The Wii Shortage

One of the consumer electronics most in demand for Christmas 2007 is the Nintendo Wii.

There are two reasons for this.
  1. The Wii is fun for nearly everyone to play, including women of all ages, kids, grandparents and other people who would give up after ten minutes of trying to play video games on an XBox 360 or Sony PS3.
  2. The Wii, which has been on the market for over a year, is still in limited supply, and many people who want to buy them as a gift for Christmas this year will not be able to get one.
The question in my mind is why there is still a shortage more than one year after the initial launch of the Wii. One would think by now that manufacturing capacity for the Wii could have been increased to the point where everyone who wanted the video game console could buy one. At this point, though, one must wonder whether the situation is due to a conscious choice by Nintendo management or if it's come about in spite of those top decision makers.

Is the shortage due to a scarcity of components, manufacturing process challenges for one or more of the components of the Wii, or bumbling amongst the people responsible for manufacturing the consoles? The lack of Wiis in the store could be caused by Nintendo management deciding from a marketing buzz standpoint that Wii shortages would in the long run sell more units than immediately boosting production to have store shelves full of Wiis. Another possibility is Nintendo might be simply making a prudent business decision to ramp up production cautiously to prevent unsold inventory if consumers lose interest in the Wii.

One factor Nintendo may have taken into account if they are consciously limiting Wii supply is there have not been any megahit games for the Wii. In the video game console market, megahit games often drive sales of the consoles. The release of the XBox 360 game Halo in September 2007 resulted in more XBox 360s being sold than Wiis that month. It was the only month in 2007 in which the Wii wasn't the highest selling console. No megahits on the Wii yet is likely more an outcome of video game studios pooh-poohing the Wii prior to its release than a reflection on the console's gaming capabilities. Many studios are scrambling to develop and release new Wii games, and at some point the combination of wide demographic appeal and the sheer number of consoles sold will produce best seller Wii games. A lack thus far of a Wii megahit was mentioned in a recent Associated Press article on Yahoo! News:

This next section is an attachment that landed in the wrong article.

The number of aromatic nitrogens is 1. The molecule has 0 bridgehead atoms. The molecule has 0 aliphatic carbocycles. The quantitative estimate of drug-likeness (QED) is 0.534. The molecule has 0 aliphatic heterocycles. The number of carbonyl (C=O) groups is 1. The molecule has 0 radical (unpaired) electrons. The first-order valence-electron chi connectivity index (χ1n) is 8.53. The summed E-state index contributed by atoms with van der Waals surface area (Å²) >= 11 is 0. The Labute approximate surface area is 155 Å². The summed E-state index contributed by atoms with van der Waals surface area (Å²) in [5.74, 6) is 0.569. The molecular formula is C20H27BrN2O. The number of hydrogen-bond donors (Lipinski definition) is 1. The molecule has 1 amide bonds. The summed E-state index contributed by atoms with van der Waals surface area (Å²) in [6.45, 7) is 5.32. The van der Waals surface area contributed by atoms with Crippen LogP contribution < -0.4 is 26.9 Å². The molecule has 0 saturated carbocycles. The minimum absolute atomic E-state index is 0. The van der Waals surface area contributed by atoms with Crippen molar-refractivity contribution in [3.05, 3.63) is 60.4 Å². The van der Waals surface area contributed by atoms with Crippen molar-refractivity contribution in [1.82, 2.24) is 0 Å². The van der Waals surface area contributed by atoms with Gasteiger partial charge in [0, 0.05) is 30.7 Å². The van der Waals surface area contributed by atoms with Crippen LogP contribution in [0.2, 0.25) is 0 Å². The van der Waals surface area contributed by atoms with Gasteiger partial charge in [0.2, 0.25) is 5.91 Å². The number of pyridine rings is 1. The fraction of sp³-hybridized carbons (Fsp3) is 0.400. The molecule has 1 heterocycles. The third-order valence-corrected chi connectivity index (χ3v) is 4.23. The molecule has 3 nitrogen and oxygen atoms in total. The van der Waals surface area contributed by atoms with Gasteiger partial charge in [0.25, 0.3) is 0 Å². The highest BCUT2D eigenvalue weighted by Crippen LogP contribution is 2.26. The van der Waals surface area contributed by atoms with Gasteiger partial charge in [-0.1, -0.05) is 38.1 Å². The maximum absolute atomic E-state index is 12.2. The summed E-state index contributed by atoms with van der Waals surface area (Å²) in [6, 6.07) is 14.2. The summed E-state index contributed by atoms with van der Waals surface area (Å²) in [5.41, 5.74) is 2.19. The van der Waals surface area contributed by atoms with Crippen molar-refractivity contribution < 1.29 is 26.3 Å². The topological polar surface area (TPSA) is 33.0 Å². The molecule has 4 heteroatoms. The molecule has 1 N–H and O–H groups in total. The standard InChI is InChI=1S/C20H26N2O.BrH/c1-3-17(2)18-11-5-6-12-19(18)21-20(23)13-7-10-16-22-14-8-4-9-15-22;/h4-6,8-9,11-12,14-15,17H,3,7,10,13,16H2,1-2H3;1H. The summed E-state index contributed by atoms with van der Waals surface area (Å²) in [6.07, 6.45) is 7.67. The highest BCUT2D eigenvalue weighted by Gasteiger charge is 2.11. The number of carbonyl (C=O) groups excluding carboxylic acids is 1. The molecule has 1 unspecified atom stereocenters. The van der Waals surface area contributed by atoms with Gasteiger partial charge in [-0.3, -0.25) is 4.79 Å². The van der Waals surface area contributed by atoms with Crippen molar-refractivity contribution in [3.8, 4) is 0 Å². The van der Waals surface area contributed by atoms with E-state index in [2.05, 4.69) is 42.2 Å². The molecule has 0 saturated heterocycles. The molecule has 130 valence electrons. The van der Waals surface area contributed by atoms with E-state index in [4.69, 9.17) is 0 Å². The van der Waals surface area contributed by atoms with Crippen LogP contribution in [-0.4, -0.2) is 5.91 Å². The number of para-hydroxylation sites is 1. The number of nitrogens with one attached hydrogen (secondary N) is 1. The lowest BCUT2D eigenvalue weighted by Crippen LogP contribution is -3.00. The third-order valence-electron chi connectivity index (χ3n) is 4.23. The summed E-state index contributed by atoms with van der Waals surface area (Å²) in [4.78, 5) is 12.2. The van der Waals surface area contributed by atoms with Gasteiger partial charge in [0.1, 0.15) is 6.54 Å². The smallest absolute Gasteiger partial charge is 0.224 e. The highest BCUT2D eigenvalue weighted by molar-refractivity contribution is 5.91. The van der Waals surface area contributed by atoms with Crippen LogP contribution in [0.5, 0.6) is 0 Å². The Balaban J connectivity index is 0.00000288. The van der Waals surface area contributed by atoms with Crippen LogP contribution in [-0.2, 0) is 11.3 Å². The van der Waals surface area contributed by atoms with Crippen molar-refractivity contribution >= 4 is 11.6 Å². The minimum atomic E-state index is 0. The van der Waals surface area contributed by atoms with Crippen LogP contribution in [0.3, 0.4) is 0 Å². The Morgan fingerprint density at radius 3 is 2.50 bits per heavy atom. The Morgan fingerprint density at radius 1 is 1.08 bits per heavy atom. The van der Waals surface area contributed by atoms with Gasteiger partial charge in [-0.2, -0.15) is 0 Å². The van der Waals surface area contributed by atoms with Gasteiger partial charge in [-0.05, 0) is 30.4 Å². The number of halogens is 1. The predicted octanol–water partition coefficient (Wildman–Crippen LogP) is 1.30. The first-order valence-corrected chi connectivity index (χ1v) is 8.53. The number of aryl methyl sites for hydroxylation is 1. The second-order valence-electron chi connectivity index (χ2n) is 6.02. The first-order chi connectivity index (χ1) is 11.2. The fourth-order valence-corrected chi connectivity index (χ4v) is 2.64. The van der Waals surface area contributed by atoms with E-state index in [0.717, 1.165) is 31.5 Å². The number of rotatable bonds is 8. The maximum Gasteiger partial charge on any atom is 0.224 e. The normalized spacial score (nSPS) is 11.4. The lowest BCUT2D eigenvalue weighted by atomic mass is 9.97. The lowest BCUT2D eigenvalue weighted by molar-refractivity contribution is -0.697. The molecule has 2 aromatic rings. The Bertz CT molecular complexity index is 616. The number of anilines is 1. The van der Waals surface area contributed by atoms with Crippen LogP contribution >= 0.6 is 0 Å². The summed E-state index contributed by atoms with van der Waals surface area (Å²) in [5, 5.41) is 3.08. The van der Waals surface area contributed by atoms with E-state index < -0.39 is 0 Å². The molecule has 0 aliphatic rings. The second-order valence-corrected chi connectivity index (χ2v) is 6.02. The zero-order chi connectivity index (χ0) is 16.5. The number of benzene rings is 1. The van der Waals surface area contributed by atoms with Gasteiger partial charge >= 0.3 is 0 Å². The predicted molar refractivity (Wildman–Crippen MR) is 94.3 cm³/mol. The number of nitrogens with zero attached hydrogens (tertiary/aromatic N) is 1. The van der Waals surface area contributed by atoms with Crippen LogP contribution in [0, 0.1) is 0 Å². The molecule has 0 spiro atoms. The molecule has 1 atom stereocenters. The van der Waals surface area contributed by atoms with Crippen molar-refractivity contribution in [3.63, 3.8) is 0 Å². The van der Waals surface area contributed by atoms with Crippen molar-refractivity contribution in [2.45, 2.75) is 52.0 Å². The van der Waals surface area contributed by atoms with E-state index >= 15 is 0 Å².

"...A year after its introduction, Nintendo's console isn't easy to find. In spot checks of retailers (Target, Best Buy, GameStop) last weekend, I was able to find plenty of Xbox 360s and PlayStation 3s, but not a single Wii. While the Wii has outsold its competitors, there have only been a few great games — "Super Paper Mario," "Metroid Prime 3: Corruption" — for the system. That will certainly change as other publishers devote more resources to Wii games and Nintendo brings more of its franchise characters to the console. And Nintendo has enlisted the biggest video-game star of all to celebrate the Wii's first birthday..."
A NewsFactor.com article on Yahoo! News points to manufacturing problems without mentioning any specific issues:
"...For Nintendo, the critical question is whether the revolutionary gaming platform will continue to be a consumer favorite or a lingering manufacturing hangover will stifle sales...Given the robust sales and continued demand for the Wii, the upcoming holiday season should be a good one for Nintendo, but the company has been hampered by manufacturing delays. "Here's the good news," Roger Fils-Aime, the president of Nintendo America, said in an interview with the San Jose Mercury News. "The good news is we're flowing more and more product into the marketplace, and the amount of Wii hardware that will be in North American stores will be unprecedented. Substantially more than the launch, substantially more than has been seen to date."...Fils-Aime said that retail outlets would receive regular shipments, and that consumers should periodically check with retailers in their area to see when new shipments would arrive..."
Echoing the thought that Nintendo is consciously managing production rate and inventory is a NewsFactor.com article from Yahoo! News:
"...Retailers have reported that Wii units sell out within a few days, even though Nintendo has said it increased production for the holiday season. Some observers have said that Nintendo appears to be increasing supply slowly, so as not to cause a glut..."
In the end, it may simply be decided the Wii achieved that most difficult of objectives in our global economy: balanced supply and demand for a highly desired product. Luke W said although the store shelves may often be bare of the consoles, it's not all that hard to find one somewhere if you do some calling around. His opinion is echoed in an Associated Press article on Yahoo! News:
"...But this year, it looks like the gift everybody is looking for is the same as last year: the Nintendo Wii. A year after its launch, the small video game console sells out almost immediately when it reaches stores, even after Nintendo Co. has ramped up production several times. "Right now, if you work at it, it's not too hard," said John Lawrence, of Fort Worth, Texas, who bought a Wii a few weeks ago for his 9-year-old grandson. It took him some online sleuthing to find one at a local GameStop..."
As Luke W stated today, "Regardless of the reason for the Wii shortage, the console is pretty much a license for Nintendo to print money."



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